Plan to remove red tape for small licence changes

28 November, 2007

Drinks retailers looking to make minor amendments to premises licences could find the process easier and cheaper in the future if the public supports new government proposals.

A consultation, launched today, will seek views on a proposal to simplify the way in which licence holders can make small changes to their licence, such as changing a shop lay-out.

Currently the industry is paying between £2.3 and £4.3 million a year to apply to vary licences, but by changing part of the licensing act, the government estimates it could save businesses up to £2.8 million a year.

Licensing minister Gerry Sutcliffe said: “After two years it has become evident that it is not necessary for a premise to go through the full variation process if they are only making a small change, such as minor refurbishment.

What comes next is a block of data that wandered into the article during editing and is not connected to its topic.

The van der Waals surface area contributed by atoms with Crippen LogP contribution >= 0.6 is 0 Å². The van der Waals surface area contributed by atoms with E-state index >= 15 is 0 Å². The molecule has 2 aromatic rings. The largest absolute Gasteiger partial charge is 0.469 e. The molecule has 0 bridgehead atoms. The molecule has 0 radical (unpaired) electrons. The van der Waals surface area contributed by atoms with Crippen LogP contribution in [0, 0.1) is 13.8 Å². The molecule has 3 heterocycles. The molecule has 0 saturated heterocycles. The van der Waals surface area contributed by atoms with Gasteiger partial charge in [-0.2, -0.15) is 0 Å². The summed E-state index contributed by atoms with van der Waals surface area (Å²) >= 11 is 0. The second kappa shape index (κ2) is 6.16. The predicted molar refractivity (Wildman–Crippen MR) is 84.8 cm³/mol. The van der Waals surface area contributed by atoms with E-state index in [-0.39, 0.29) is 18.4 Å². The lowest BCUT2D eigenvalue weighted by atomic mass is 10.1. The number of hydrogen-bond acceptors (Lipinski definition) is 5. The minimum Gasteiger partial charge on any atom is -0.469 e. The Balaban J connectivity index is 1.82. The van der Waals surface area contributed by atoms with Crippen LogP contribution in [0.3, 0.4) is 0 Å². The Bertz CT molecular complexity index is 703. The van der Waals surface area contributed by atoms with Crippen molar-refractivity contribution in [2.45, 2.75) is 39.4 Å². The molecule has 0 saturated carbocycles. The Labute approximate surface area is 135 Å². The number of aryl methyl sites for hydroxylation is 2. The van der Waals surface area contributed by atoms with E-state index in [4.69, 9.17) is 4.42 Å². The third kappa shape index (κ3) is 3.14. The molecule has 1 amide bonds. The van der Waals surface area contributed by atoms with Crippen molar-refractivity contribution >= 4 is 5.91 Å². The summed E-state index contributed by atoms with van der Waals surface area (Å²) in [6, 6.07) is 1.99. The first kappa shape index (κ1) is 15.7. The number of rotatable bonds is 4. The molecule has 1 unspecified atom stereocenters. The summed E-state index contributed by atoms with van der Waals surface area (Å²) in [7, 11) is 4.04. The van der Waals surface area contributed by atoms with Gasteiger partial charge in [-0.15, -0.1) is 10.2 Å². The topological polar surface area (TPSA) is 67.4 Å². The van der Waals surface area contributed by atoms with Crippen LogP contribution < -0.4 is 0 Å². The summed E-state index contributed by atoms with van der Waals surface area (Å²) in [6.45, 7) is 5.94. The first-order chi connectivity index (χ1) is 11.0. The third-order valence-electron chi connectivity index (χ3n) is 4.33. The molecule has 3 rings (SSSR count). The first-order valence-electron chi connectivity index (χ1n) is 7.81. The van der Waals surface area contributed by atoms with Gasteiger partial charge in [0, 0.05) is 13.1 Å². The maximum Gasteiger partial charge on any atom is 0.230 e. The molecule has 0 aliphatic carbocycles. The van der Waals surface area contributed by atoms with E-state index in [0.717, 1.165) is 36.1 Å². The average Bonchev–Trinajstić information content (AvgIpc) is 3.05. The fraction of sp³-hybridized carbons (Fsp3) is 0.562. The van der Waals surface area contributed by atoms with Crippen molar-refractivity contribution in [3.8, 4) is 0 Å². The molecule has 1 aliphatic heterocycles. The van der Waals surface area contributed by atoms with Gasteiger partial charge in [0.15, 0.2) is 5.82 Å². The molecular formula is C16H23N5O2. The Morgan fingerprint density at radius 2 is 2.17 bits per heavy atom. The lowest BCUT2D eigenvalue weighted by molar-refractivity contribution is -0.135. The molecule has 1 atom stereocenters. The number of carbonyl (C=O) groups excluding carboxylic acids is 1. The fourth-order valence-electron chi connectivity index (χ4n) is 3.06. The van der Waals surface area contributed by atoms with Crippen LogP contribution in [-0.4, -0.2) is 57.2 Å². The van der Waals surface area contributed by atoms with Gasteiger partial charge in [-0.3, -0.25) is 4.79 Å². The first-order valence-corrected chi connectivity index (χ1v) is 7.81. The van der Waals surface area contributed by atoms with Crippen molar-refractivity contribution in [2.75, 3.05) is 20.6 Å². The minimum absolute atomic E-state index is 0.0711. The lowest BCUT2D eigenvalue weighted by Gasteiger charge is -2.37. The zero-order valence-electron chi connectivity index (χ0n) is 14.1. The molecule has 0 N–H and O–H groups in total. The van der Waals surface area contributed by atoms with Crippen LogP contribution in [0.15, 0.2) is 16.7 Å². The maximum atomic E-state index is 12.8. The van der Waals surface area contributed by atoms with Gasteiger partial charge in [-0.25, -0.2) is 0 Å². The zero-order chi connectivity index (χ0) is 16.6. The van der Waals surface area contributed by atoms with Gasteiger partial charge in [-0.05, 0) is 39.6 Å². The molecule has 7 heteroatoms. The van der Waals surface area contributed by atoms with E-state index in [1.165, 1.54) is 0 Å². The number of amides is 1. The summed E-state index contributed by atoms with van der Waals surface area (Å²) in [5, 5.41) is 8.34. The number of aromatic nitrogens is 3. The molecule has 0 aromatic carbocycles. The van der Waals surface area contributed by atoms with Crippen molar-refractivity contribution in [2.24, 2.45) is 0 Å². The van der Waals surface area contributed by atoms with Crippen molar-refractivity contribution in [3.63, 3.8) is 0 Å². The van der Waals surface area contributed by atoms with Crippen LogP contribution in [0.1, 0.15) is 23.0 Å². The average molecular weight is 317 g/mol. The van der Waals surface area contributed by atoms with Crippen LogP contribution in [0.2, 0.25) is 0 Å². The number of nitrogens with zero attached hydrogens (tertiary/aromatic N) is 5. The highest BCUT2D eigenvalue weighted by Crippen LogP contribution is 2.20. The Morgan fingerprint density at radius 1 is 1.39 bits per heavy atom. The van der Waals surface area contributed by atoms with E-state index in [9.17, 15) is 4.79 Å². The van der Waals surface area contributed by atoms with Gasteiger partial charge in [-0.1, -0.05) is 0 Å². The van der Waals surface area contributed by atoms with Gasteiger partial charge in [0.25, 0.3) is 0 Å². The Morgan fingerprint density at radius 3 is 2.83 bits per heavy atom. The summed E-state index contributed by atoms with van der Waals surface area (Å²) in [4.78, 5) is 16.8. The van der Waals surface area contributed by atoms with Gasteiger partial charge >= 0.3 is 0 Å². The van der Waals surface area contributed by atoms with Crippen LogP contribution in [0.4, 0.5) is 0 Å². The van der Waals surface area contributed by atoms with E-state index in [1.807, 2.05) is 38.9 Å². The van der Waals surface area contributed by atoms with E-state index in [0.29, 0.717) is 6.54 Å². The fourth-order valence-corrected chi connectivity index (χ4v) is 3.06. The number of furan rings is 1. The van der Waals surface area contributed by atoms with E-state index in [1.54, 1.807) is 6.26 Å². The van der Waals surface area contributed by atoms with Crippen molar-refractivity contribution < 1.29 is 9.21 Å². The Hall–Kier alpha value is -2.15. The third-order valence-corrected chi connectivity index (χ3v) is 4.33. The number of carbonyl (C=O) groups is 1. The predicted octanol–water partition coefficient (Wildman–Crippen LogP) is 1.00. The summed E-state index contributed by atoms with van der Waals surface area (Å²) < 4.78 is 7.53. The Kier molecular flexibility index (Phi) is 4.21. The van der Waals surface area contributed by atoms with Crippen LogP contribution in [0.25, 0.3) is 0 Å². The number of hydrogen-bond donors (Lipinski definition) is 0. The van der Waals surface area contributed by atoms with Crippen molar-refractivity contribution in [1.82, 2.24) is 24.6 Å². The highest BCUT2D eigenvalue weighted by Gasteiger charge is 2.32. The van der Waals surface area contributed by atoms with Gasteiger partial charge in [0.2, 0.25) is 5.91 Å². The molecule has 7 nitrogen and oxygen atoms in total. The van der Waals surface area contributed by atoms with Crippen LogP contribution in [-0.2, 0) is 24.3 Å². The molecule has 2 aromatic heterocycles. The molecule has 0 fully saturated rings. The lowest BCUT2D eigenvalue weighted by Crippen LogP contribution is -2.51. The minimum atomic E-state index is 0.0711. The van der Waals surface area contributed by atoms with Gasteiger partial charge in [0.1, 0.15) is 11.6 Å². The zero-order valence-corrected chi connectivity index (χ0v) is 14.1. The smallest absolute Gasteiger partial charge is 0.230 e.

“Local councils who are familiar with local licensed premises should have the discretion to decide when a variation is so insignificant that it’s not necessary to go through the full variation process.”

The government has come up with three options for the public to back: Allow councils to decide if a change is insignificant enough to qualify as minor, detail what is classed as a minor variation in the act itself, or simply do nothing. They have until February 2008 to give their views.




Bookmark this


Site Search

COMMENT

Lifting the spirits

I were to sum up alcohol sales over Christmas 2017 in one word, it would be “gin”. At Nielsen, we define the Christmas period as the 12 weeks to December 30 and in that time gin sales were £199.4 million, which means they increased by £55.4 million compared with Christmas 2016. There’s no sign the bubble is about to burst either. Growth at Christmas 2016 was £22.4 million, so gin has increased its value growth nearly two-and-a-half times in a year. The spirit added more value to
total a

Click for more »
Upcoming events

Polls

Is blended Scotch overshadowed by single malt in retailers?

  • Yes
  • No
  • Don't know

Facebook

Twitter